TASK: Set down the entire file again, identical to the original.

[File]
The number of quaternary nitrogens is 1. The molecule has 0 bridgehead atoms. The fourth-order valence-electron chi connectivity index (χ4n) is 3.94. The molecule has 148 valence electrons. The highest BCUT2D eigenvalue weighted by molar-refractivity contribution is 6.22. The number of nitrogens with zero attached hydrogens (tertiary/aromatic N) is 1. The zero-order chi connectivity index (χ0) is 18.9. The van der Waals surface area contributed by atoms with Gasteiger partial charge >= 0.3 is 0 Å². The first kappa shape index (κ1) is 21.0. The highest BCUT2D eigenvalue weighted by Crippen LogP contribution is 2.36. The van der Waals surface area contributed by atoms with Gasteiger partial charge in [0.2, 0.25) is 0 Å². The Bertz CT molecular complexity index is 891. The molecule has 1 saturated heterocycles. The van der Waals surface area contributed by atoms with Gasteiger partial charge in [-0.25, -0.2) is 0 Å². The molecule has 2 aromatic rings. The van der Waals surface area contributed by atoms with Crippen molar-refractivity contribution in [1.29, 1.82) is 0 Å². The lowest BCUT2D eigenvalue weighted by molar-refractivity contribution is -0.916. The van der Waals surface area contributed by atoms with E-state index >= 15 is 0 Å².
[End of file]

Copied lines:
The number of quaternary nitrogens is 1. The molecule has 0 bridgehead atoms. The fourth-order valence-electron chi connectivity index (χ4n) is 3.94. The molecule has 148 valence electrons. The highest BCUT2D eigenvalue weighted by molar-refractivity contribution is 6.22. The number of nitrogens with zero attached hydrogens (tertiary/aromatic N) is 1. The zero-order chi connectivity index (χ0) is 18.9. The van der Waals surface area contributed by atoms with Gasteiger partial charge >= 0.3 is 0 Å². The first kappa shape index (κ1) is 21.0. The highest BCUT2D eigenvalue weighted by Crippen LogP contribution is 2.36. The van der Waals surface area contributed by atoms with Gasteiger partial charge in [0.2, 0.25) is 0 Å². The Bertz CT molecular complexity index is 891. The molecule has 1 saturated heterocycles. The van der Waals surface area contributed by atoms with Gasteiger partial charge in [-0.25, -0.2) is 0 Å². The molecule has 2 aromatic rings. The van der Waals surface area contributed by atoms with Crippen molar-refractivity contribution in [1.29, 1.82) is 0 Å². The lowest BCUT2D eigenvalue weighted by molar-refractivity contribution is -0.916. The van der Waals surface area contributed by atoms with E-state index >= 15 is 0 Å².